Second Life and DeomcracyPosted: December 11, 2011
For my final post of the semester, and probably the last time I play Second Life, I decided to visit the Oval Office. I thought for a while about the last place I wanted to visit. I knew I wanted it to be a real place and I had already visited many cities so I chose the Oval Office. I read the description of the destination and was even more enticed to go. The description read “Virtual Oval OFfice: This replica of the Oval Office mimics the current decor of the real-life building, capturing all the tiny details even down to the paintings on the walls and the screen on the laptop! Have a fireside chat or sit in the presidential chair as you experience what its like to make key leadership decisions for the United States.”
I was teleported to the Virtual Oval Office and was a bit surprised. The office was in a white building on a street surrounded by other buildings. I was confused but proceeded to walk towards the building. However, when I reach the door I was unaware how to actually enter the room.
When I finally did walk into the office, there was another avatar already in there. I guess we had the same idea to act as President for the day.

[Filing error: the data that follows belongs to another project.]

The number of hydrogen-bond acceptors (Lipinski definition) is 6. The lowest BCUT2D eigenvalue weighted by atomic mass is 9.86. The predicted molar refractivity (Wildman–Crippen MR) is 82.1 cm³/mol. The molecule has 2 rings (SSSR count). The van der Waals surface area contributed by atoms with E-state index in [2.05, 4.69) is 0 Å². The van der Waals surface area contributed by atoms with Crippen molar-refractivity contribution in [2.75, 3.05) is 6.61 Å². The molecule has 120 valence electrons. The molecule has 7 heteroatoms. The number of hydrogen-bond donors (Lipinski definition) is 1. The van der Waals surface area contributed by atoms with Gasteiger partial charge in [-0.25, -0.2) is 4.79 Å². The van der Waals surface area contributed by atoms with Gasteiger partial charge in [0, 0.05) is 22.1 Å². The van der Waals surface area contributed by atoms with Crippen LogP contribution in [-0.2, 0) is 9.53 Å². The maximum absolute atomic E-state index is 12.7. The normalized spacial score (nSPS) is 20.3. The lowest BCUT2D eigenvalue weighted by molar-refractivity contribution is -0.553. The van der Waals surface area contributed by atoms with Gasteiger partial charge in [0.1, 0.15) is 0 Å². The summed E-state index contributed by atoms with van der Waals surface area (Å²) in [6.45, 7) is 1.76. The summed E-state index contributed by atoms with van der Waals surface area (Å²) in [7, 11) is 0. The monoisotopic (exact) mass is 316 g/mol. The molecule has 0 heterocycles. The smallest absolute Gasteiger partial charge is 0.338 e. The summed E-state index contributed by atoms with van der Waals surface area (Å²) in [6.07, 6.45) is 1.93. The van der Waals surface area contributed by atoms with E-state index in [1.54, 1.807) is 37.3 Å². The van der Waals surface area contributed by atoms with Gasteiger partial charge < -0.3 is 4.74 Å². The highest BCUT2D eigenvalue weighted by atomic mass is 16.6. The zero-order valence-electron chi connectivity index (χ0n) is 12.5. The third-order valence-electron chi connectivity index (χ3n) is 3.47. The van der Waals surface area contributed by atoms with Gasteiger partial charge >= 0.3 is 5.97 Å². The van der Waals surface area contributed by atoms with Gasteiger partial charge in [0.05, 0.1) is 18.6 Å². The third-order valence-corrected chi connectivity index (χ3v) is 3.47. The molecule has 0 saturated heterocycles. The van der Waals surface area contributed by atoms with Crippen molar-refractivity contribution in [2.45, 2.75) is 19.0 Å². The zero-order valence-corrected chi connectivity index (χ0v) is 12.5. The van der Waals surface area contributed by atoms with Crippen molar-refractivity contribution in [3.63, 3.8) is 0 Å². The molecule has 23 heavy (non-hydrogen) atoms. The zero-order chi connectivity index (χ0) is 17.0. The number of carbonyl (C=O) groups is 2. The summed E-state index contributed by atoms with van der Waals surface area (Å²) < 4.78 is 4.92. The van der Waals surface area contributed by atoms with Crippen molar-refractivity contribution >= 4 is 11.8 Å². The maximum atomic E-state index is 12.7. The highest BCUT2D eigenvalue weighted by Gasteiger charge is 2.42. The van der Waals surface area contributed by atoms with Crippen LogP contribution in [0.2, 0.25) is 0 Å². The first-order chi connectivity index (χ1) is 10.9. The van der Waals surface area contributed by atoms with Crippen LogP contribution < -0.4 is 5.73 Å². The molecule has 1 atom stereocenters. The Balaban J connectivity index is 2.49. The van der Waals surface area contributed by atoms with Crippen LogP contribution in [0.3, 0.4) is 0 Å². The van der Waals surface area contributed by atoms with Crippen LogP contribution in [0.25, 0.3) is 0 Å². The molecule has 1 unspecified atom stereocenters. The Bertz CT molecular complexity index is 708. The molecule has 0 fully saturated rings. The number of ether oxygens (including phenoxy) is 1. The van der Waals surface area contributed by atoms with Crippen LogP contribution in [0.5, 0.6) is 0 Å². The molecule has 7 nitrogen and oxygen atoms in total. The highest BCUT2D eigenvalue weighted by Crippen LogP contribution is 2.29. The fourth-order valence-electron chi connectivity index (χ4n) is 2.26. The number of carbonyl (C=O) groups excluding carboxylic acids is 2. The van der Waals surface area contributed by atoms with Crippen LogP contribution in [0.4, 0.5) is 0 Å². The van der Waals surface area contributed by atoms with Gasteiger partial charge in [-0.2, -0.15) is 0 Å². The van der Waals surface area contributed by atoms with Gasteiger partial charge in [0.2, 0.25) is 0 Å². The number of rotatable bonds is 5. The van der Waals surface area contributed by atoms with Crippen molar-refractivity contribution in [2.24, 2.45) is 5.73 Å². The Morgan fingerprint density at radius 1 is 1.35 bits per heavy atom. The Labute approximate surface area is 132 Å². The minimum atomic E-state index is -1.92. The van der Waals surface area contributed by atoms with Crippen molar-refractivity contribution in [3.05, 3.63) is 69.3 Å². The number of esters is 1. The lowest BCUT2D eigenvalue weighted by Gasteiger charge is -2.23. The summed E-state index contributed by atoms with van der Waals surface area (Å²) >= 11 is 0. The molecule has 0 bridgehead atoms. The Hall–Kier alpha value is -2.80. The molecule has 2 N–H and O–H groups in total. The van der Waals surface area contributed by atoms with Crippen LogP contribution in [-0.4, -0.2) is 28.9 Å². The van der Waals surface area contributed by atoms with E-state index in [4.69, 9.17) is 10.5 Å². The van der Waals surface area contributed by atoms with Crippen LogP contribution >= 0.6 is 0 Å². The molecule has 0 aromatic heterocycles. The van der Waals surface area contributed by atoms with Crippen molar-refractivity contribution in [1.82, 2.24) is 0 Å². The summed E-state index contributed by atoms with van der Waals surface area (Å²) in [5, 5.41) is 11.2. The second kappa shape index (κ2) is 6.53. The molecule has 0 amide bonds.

While sitting at the virtual desk…
I started to think a lot about Democracy. We have spoken a lot about democracy, government, and regulation throughout the entire semester and I think it has been a vital part of my learning. In lecture we learned a lot about the Public Sphere and how it is a place “where citizens can come together to form public opinion and make it heard.” Fraser explains the Public Sphere as a Subaltern Counter-publics where group interests reached in alternative spaces, than brought to mainstream. I think this partially applies to the Second Life community. I think groups interests are met in alternative spaces, most specifically the virtual world. Not only can people blog on SecondLife.com but they can travel and explore together in the virtual world. People can chat through the game and learn features through other avatars. But, I do not think the Second Life community wants to be brought to the mainstream. This is a place for people to be who they want to be and create their own identity. It is the ultimate way to be alternative from the mainstream.
I think it is better to call Second Life a Networked Public Sphere. Papacharissi explains the Virtual Sphere as a complex network of publics and counter publics in common virtual space and that the Internet is the new kind of public/private sphere. I believe that Second Life completely falls under this category of virtual space. In Second Life you can be as private, like my experience, or as public as you want to be. People come together and form a community and open up to one another. But regardless of how public or private you choose to be in this game, every avatar is in a common virtual space.
This is the conclusion to my blog posts about my Second Life experience.